Tuesday, December 11, 2012

The Yes/No Series - Part Six

 "Best Yes" and Rewarding Successive Approximation

Shaping, simply put, is rewarding the small steps that lead to a large success.  Also known as "rewarding successive approximations" I call it, "Close enough is good enough, for now."  By which I mean that if we reward a first time step towards meeting a goal and then each tiny step closer we will eventually get there.  Shaping is baby steps.  In the case of yes/no this starts with something known as "best yes".

A "best yes" is any response our student with complex communication needs gives us that indicates affirmation.  A slight head movement, a smile, clapping hands, stopping a rocking motion or a change in affect any of these is a best yes - and it is ok, at first, to accept any one of these from the same child.

With careful observation (including video, if needed) and data collection we can determine which "best yes" we can shape into a consistent "yes" response.  We want our vision of the consistent "yes" to be something noticeable and clearly understandable by all who interact with the individual regularly.  

For some children we may need to accept that the "best yes" and "close enough is good enough" is how things will be for a while and reaching a consistent yes might take years and years.  We may wonder or have to respond to others wondering if the "best yes" we are accepting is "intentional" on the part of the child.  The thing about a "best yes" is that intention is irrelevant.  We teach intentionality by assuming intentionality.  Repeat it with me, "We teach intentionality by assuming intentionality."  We are not delusional or Pollyannas when we act like that slight and inconsistent response is a "yes" - we are teaching!  Make a banner and hang it across your classroom if you must, "We teach intentionality by assuming intentionality!" When we reward that "best yes" we teach the child that repeating that "best yes" will lead to a reward.  We teach intentionality by assuming intentionality.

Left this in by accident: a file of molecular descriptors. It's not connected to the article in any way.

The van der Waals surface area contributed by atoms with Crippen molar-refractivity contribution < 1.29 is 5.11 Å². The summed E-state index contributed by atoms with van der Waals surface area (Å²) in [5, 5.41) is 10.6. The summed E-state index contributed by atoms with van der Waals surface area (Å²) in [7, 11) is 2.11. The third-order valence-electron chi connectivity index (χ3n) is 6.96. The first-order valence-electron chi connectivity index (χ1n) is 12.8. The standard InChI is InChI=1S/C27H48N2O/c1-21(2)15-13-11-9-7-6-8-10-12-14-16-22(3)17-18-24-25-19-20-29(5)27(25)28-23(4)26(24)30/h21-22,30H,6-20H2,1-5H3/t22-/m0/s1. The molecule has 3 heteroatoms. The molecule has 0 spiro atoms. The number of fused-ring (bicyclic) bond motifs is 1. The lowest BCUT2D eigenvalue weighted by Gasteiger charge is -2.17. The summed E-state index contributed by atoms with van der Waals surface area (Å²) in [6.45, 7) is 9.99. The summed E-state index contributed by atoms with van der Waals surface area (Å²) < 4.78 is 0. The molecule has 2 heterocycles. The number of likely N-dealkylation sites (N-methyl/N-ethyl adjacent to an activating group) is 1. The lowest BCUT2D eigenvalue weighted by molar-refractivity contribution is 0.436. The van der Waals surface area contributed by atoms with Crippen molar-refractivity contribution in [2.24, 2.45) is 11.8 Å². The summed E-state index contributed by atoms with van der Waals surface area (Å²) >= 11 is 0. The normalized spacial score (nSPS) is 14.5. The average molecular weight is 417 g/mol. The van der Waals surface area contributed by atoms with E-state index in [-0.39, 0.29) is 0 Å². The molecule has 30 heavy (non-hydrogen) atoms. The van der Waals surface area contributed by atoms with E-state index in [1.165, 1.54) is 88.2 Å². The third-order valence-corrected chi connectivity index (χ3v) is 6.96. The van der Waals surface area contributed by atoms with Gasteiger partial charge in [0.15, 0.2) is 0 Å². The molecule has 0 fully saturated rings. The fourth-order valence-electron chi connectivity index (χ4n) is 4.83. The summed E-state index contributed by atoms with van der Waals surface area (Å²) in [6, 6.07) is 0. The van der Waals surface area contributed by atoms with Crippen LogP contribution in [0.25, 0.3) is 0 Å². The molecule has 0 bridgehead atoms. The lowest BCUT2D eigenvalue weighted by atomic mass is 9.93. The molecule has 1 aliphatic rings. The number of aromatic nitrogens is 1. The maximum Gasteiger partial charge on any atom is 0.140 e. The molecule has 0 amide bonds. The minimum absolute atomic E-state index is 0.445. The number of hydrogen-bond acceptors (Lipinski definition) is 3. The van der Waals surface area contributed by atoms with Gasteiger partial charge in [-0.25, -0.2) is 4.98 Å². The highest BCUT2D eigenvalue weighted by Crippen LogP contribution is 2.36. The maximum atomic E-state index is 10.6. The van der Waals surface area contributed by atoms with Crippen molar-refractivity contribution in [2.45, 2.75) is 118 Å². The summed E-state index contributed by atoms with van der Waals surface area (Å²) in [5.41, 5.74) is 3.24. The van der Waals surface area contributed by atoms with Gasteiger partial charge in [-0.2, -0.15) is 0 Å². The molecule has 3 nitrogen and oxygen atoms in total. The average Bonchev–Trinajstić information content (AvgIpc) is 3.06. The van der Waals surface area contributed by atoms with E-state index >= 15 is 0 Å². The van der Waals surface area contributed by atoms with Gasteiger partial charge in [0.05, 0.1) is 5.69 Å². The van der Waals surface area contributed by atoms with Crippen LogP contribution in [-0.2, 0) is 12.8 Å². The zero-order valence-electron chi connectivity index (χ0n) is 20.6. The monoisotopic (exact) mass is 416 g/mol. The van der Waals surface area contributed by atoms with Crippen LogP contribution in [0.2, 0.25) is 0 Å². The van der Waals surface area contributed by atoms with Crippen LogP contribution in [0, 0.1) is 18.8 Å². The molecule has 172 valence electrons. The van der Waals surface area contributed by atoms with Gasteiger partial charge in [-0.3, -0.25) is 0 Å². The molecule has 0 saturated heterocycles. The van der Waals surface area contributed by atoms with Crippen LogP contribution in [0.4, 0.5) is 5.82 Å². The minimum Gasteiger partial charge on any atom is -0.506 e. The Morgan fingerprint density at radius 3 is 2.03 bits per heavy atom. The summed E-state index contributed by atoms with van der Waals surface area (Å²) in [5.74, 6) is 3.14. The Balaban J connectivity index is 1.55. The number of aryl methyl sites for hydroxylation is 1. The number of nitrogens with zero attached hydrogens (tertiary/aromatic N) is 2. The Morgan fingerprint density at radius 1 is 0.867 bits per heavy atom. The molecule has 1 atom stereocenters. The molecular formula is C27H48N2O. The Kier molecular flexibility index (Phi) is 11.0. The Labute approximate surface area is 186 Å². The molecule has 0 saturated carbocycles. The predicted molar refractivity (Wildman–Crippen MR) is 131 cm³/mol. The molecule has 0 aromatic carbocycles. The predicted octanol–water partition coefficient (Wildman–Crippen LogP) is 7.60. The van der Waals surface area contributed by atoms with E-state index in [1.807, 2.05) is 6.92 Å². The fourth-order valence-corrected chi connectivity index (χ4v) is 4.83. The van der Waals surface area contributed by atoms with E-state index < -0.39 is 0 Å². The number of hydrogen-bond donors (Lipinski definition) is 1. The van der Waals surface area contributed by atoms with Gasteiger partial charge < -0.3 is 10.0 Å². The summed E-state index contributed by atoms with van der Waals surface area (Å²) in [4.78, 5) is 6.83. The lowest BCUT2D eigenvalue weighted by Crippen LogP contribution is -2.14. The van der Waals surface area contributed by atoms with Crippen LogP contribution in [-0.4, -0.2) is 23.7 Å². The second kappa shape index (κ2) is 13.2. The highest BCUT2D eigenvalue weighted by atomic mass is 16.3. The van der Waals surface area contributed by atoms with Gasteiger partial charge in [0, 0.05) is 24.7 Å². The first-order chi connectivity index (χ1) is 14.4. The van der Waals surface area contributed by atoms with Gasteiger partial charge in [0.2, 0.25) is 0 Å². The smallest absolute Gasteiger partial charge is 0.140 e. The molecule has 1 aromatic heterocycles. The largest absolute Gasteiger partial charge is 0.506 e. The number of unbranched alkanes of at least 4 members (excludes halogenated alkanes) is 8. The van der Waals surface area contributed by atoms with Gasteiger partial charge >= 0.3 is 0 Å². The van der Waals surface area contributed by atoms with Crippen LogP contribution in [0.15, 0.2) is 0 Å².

Watch this clip from the 1970 French film, An Infinite Tenderness, look for all the "best yes" responses and how the same child uses different "best yes" answers.  (The story is a puppy love story between these two children, the boy on the left and the girl on the right, it is told completely without words.  You can watch it on Netflix.  It is amazing.)

By combining our observed "best yes" and our vision for a consistent "yes" we can create a plan in which we reward the "best yes" we want to shape until it is consistent.  This means offering highly motivating rewards and waiting for the "best yes" before giving the reward.  

Once the "best yes" is consistent we up the ante.  We model the next successive approximation, offer a highly motivating reward and give the reward when the child gives us the new and improved, consistent  "yes".  This might mean we initially give the reward for a slight drop of the chin (working towards a nod) and once that is consistent we give the reward for a deeper drop of the chin.  Then we repeat with the next approximation until we have achieved our vision of a consistent, noticeable and understandable "yes".  (Which might mean the next approximation is a deeper chin drop and then a slight lift of the head and then a deep chin drop and a full lift of the head.)  We may have to have different expectations at different times - a slight smile is ok after a severe seizure or surgery but on a good day we expect a smile and a nod.

Shaping must be used with all of the other teaching tools in our tool boxes.  With students who have severe, complex or multiple needs one method is usually not enough for success!  

{As an aside it is obviously best for the end result to be universally understood like a spoken response (yes/no yup/nah, ok/nope), a head gesture (nod/shake) or hand motion (thumbs up/thumbs down). If this is not possible something slightly less universal but common with individuals with disabilities is a good choice such as signing yes/no, looking up for yes/down for no or blink once for yes/twice for no.  However a creative yes/no is better than a lifetime of trying to force someone to speak or nod/shake when it is too difficult.}

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